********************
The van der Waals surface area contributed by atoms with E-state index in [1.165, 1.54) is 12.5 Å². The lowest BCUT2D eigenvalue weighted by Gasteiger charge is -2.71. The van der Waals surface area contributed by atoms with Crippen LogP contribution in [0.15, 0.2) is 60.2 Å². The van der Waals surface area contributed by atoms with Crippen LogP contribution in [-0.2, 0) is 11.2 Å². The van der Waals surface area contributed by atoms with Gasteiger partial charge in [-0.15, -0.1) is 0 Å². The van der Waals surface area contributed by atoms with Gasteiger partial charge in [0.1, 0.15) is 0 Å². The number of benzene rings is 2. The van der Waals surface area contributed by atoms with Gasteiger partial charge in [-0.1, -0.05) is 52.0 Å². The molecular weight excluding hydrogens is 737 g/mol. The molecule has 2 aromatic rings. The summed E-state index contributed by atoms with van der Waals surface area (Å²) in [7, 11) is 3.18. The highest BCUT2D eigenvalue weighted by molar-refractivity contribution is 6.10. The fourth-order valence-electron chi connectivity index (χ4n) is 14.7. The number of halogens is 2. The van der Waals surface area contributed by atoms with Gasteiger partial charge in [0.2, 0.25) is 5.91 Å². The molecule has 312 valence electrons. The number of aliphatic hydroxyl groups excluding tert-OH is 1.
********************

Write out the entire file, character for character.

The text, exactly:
The van der Waals surface area contributed by atoms with E-state index in [1.165, 1.54) is 12.5 Å². The lowest BCUT2D eigenvalue weighted by Gasteiger charge is -2.71. The van der Waals surface area contributed by atoms with Crippen LogP contribution in [0.15, 0.2) is 60.2 Å². The van der Waals surface area contributed by atoms with Crippen LogP contribution in [-0.2, 0) is 11.2 Å². The van der Waals surface area contributed by atoms with Gasteiger partial charge in [-0.15, -0.1) is 0 Å². The van der Waals surface area contributed by atoms with Gasteiger partial charge in [0.1, 0.15) is 0 Å². The number of benzene rings is 2. The van der Waals surface area contributed by atoms with Gasteiger partial charge in [-0.1, -0.05) is 52.0 Å². The molecular weight excluding hydrogens is 737 g/mol. The molecule has 2 aromatic rings. The summed E-state index contributed by atoms with van der Waals surface area (Å²) in [7, 11) is 3.18. The highest BCUT2D eigenvalue weighted by molar-refractivity contribution is 6.10. The fourth-order valence-electron chi connectivity index (χ4n) is 14.7. The number of halogens is 2. The van der Waals surface area contributed by atoms with Gasteiger partial charge in [0.2, 0.25) is 5.91 Å². The molecule has 312 valence electrons. The number of aliphatic hydroxyl groups excluding tert-OH is 1.